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Edited by Menno Boldt and J. Anthony Long in association with Leroy Little Bear. Toronto, University of Toronto Press, c1985. 403pp, paper, ISBN 0-8020-2572 (cloth) $45.00, 0-8020-6589-9 (paper) $17.50. CIP

Grades 10 and up
Reviewed by Lois Hird

Volume 14 Number 2
1986 March

The Quest for Justice is a collection of articles that focus on issues concerning aboriginal peoples in Canada. The book is subdivided into eight sections and contains twenty-two articles written by individuals who are well-known for their work in the area. The perspectives, individual group needs, and pertinent historical background of each group, Status and Non-Status Indians, the Metis, and the Inuit, are presented. Negotiations and agreements undertaken by the government and the different groups are discussed. There is a chronological summation of the James Bay Hydroelectric Project. The usefulness of international forums, and historical and contemporary legal and judicial philosophies are also incorporated; into the text.

Each group sets out its position with respect to the 1982 Constitution. Common themes echo through these articles. They are the need for a constitutional guarantee of the meaning of aboriginal rights, and the failure to define aboriginal rights to anyone's satisfaction. In an article, Stoney Chief John Snow writes, "I also question whether it is possible to draft a single definition that will accommodate the different interests of Indian people across Canada." In the introduction, Boldt and Long call the Constitution Act "a watershed in government policy," because it placed "aboriginal peoples in a new footing in their relationship to the Canadian government," and, it also acknowledged the historic role of native Indians in Canada. In their article, which considers the relation of aboriginal rights and individual self-government, Boldt and Long state that the Canadian government is confronted with two choices: adoption of a policy of meaningful self-determination for Indian tribes, or continuation of its policy of assimilation.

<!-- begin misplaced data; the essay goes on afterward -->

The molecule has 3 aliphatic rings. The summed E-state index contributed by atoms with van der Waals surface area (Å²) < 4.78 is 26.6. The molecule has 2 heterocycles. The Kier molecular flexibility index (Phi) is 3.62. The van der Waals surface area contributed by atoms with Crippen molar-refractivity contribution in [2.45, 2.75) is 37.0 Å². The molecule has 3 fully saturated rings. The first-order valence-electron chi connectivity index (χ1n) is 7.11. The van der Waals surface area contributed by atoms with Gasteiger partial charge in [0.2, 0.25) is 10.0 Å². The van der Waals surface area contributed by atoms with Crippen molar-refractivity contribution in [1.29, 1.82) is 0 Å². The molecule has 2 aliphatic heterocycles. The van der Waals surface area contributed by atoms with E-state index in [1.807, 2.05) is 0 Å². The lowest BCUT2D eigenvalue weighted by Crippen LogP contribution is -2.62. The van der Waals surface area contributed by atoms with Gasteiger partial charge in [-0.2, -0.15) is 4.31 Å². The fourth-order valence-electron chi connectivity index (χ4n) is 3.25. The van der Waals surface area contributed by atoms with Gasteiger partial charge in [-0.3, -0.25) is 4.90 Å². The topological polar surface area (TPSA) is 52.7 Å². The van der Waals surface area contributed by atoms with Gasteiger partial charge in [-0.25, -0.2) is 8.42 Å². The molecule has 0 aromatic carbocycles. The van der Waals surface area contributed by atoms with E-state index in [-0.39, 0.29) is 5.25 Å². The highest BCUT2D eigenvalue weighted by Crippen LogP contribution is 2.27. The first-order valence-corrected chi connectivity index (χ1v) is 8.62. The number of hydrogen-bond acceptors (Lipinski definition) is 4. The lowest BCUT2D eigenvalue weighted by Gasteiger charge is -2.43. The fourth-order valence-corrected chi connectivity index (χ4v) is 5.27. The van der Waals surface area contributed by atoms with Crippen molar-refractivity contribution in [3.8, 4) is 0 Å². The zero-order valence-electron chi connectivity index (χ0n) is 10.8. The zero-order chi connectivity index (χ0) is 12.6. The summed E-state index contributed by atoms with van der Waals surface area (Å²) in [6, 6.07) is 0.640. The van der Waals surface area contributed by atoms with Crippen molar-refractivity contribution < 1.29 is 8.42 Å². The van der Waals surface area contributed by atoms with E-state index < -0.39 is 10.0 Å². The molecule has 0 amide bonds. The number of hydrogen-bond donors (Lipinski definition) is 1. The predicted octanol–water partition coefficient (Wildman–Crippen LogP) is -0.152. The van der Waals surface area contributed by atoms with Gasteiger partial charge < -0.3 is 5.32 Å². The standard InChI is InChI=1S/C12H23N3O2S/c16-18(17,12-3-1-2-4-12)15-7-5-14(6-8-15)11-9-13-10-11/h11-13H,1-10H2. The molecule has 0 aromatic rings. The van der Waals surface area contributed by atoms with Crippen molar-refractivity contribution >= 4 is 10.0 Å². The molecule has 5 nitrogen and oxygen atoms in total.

The book is an ambitious project. It provides the reader with an in-depth overview of the work of organizations that formed after former Prime Minister Trudeau presented the White Paper in 1969. There is minimal use of emotional language. Government bashing does not occur. The book does not contain an index, which is unfortunate, as the articles will serve as excellent resource material. An appendix contains several pertinent acts and documents. Statements made by former Prime Minister Trudeau and Prime Minister Mulroney at the First Ministers Conferences are included in the text. There is also a map of the Indian Treaty areas. Ample notes for individual chapters are included at the end of the book.

Lois Hird, Calgary, Alta.
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